Post 9/11: Prime-Time Programs Focus On Peril

The events of Sept. 11, 2001, continue to impact network programming. From government conspiracies, to terrorist attacks, to bank robberies and abductions, a handful of fall dramas reflect a fictional world in peril—not unlike the real world that viewers see on the news every day.

In ABC’s The Nine, the lives of a group of strangers become intertwined when they wind up as hostages during a bank robbery. In the CW’s Runaway, a man and his family hide from the law, after he is wrongly accused of murder. Fox’s Vanished and NBC’s Kidnapped both revolve around wealthy families whose lives implode when someone from each family goes missing. On CBS’ Jericho, a Midwestern town may be the only community spared from a series of nukes that have hit the U.S.

As violence continues to spread, not only through the Middle East, but Asia and Europe as well, many advertisers aren’t surprised that the unstable worlds portrayed in these new dramas parallel that of a global arena that has become increasingly terrifying. “The world is a much more dangerous place than it was 10 years ago,” said John Rash, Campbell Mithun’s chief broadcast negotiator. “And that sense of danger is reflected in what viewers see on the screen.”

K.J. Steinberg, who, with her brother Hank Steinberg (Without a Trace), created The Nine, said the idea for the show came from the personal experience of a friend of hers who, along with his date, was held up at gunpoint. (Suggesting that trauma brings people closer together, the two will marry, she told reporters at last week’s Television Critics Association press tour in Pasadena, Calif.) Steinberg also said the idea was very current, “since the world as we know it, is fragile. And that fragility is coming closer to home.”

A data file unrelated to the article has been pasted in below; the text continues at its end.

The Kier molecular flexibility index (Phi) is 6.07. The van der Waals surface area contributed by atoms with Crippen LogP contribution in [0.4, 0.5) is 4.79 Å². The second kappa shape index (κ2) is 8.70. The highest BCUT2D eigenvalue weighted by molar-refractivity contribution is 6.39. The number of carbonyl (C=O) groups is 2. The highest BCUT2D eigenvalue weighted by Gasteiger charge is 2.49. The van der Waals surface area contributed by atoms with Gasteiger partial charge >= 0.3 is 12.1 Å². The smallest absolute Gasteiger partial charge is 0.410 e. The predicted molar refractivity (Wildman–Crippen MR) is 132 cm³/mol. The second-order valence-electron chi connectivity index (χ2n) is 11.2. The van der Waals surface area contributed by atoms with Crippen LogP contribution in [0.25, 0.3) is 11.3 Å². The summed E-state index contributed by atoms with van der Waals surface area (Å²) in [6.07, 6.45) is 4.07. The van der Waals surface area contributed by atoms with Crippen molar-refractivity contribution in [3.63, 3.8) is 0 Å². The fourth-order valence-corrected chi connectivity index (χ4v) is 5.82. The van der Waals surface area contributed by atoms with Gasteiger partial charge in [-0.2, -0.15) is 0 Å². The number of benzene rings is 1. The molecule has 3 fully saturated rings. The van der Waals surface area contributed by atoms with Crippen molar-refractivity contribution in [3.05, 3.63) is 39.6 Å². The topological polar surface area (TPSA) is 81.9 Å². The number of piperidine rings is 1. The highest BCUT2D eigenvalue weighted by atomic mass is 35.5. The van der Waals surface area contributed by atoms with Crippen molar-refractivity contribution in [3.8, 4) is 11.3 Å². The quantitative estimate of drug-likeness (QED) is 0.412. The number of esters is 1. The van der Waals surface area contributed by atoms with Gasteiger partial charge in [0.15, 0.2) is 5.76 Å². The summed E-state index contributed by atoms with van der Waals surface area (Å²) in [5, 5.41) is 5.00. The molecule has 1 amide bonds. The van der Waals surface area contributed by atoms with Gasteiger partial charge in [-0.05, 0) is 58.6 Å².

Actor Tim Daly, a member of The Nine’s ensemble, directly cited Sept. 11 as a reference point. “This horrible thing happens, and suddenly, your view of the world, and the way you look at your kids, and the way you look at time, and your life, is just different,” he said during a TCA panel discussion.

Not only global events are impacting programming—so are domestic affairs. In the wake of 9/11, and what many see as the erosion of civil rights here, Runaway’s executive producer, Darren Star, acknowledged a sense of nationwide unease. “There is a fear that somebody can arrest you for something you didn’t do, and you’re powerless,” he told Adweek sister publication Mediaweek, at the CW’s press party last week. “This is a show about a family that has to live in a state of paranoia, and I think we’re all feeling paranoia right now, so it does tap into that.”

Not all writers—or executives, for that matter—see a direct correlation between fall programming and current affairs. “You’d be kidding yourself if you said that post-9/11 trauma doesn’t affect what artists bring to the network, but I think that’s too narrow a statement,” said Ted Gold, svp of drama development at Fox. He added that Vanished, its fall drama about a senator’s wife who goes missing, is “substantively deeper than a reflection of world events.”

CBS entertainment president Nina Tassler echoed those thoughts, saying although her network’s apocalyptic drama Jericho may begin with a devastating event, it really is about a “spirit of hope, community and resourcefulness.” But Tassler added that if there is a common thread running through many of the new dramas this fall, then it is that “people are struggling to make sense of things.”

Stephen Chbosky, who wrote Jericho’s pilot, also played down a direct link. But he added that having been in New York during the attacks on the World Trade Center, “it’s definitely something I drew from.”

Campbell Mithun’s Rash cautioned that tapping into any so-called zeitgeist or national consciousness isn’t enough to make a show a hit. “The fundamentals still apply,” he noted. “A good story, well told, with a solid lead-in will still have the most bearing on whether or not a show will succeed.”